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John Turturro Shines in 'The Name of the Rose,' a Dark Tale of Religion in Medieval Times
May 23, 2019  | By David Hinckley  | 1 comment
 

Almost four decades after the publication of Umberto Eco’s revered and dark novel The Name of the Rose, someone finally took a deep breath and adapted it for a television miniseries.

It’s bold and ambitious, and it mostly works, thanks in no small measure to the brilliant move of casting John Turturro (top) in the lead role.

Giacomo Battiato created, wrote and directed the eight-episode TV version, a joint German-Italian production that aired in Europe in March and has its U.S. premiere Thursday at 10 p.m. ET on Sundance.

The Name of the Rose is set in 1327 in an isolated Benedictine abbey where the monks seemingly live quiet lives painstakingly creating beautiful books and illustrations. The abbey justly has a reputation for one of the world’s great libraries, though alas, that library also holds troubling secrets.

Turturro plays William of Baskerville, a monk sent to the abbey as a sort of investigator and potential mediator. Seems the reigning Pope, John XXII, wants to rid the world of heretics, and William has been charged with helping to sort out which suspects should or should not be burned at the stake.

Before he begins his days-long walk to the abbey, which sits in the cold Alps of Northern Italy, William is joined by the teenage novice Adso of Melk (Damian Hardung, top), who becomes his sidekick in a drama that quickly escalates beyond mere suspicions of heresy.

When they arrive at the abbey, Abbot Abo of Fossanova (Michael Emerson, below) pretends to cooperate in a cordial manner while clearly following some squirrely agenda of evasion.

Abo has a hard time acting as if all is normal, however, because William and Adso arrive just as a monk has been found dead at the base of a tall tower.  Another death soon follows. When William suspects some answers or clues may be found in the library and asks permission for access, Abo tells him no.  

Only Malachi of Hildesheim (Richard Sammel), the librarian, can grant access, and he never does. The reason, Abo explains, is that the library has some sort of demonic haunting. People who would venture there tend to get lost and never come out.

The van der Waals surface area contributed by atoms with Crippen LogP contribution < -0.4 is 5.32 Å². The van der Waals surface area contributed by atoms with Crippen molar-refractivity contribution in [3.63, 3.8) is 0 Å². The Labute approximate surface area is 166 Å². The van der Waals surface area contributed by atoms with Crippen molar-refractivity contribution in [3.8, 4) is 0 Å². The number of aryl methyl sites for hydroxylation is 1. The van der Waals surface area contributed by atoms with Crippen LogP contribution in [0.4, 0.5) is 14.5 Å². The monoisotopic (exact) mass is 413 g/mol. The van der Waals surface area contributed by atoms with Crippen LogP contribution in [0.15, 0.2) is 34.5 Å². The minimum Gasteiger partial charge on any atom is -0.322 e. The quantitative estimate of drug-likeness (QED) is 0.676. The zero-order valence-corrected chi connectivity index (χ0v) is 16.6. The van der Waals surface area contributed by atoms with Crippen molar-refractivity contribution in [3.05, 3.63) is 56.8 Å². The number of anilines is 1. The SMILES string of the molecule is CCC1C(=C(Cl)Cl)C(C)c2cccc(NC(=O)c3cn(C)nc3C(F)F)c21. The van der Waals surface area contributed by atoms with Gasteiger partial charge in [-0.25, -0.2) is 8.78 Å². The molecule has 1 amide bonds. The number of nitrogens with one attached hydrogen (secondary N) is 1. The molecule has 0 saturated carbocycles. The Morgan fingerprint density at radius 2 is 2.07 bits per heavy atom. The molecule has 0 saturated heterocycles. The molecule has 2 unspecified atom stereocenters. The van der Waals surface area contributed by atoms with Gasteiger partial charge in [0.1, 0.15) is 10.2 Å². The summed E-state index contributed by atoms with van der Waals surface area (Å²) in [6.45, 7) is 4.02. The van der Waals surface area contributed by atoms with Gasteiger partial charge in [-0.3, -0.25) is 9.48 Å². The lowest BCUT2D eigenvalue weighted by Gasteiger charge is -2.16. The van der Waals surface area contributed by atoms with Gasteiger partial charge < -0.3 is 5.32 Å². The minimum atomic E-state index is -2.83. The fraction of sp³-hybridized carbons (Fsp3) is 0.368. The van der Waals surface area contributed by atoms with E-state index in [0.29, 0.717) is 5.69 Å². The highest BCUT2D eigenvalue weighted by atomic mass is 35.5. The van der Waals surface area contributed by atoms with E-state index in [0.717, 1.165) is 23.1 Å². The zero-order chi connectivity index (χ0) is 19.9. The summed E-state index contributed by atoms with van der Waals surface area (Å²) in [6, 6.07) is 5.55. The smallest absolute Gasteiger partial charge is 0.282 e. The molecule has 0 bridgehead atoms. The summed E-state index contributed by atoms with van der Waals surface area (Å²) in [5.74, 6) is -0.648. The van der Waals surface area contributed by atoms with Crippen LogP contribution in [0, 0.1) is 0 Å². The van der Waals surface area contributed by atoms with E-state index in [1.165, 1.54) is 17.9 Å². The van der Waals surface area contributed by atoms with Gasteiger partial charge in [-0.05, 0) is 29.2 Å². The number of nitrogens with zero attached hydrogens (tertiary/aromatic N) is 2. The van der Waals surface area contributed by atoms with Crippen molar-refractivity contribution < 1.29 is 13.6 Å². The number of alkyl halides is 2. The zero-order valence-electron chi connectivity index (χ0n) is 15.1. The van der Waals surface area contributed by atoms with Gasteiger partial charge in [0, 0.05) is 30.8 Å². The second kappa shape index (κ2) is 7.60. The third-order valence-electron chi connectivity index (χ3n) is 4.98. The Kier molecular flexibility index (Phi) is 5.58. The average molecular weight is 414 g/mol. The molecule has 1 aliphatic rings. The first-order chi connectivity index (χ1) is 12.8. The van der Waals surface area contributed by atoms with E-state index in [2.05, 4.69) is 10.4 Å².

If this sounds like the plot of Halloween XXII, Eco and Battiato make it a little more nuanced than that. Not surprisingly, William, and to a lesser extent Adso, gradually pick up some somber secrets as they poke around talking to various monks who knew the victims and also know small pieces of the abbey’s larger puzzles.

While the abbey itself holds a strange fascination, The Name of the Rose doesn’t rely on sweeping Alpine scenery. It’s much more a mystery and character drama, with the conversation among the monks and others conducted in a style that often feels less stilted than television’s standard 14th-century representation.

In fact, it would not be hard to airlift this story to the 21st-century and, with a few adjustments like rethinking the burning at the stake part, making it a contemporary tale of an epic struggle within a powerful religious institution.

That is to say, Battiato has made Eco’s story relatable while retaining its basic elements and storyline. While it’s narrated by Adso as an old man looking back on a flashpoint in his life and his century, Turturro’s William is the one who makes us want to see what happens next.

William is very smart but doesn’t know everything. He’s aware how theological bureaucracies operate, but he knows a few workarounds. He doesn’t know as much as we viewers know, and he’s driven by the fact that he won’t complete his job until he does.

The Name of the Rose has sold some 50 million books because it’s a well-told story. While the TV version can’t capture everything, it tells the story pretty well.

 
 
 
 
 
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1 Comments
 
 
r
No comparison to Sean Connery's '86 movie?
May 23, 2019   |  Reply
 
 
 
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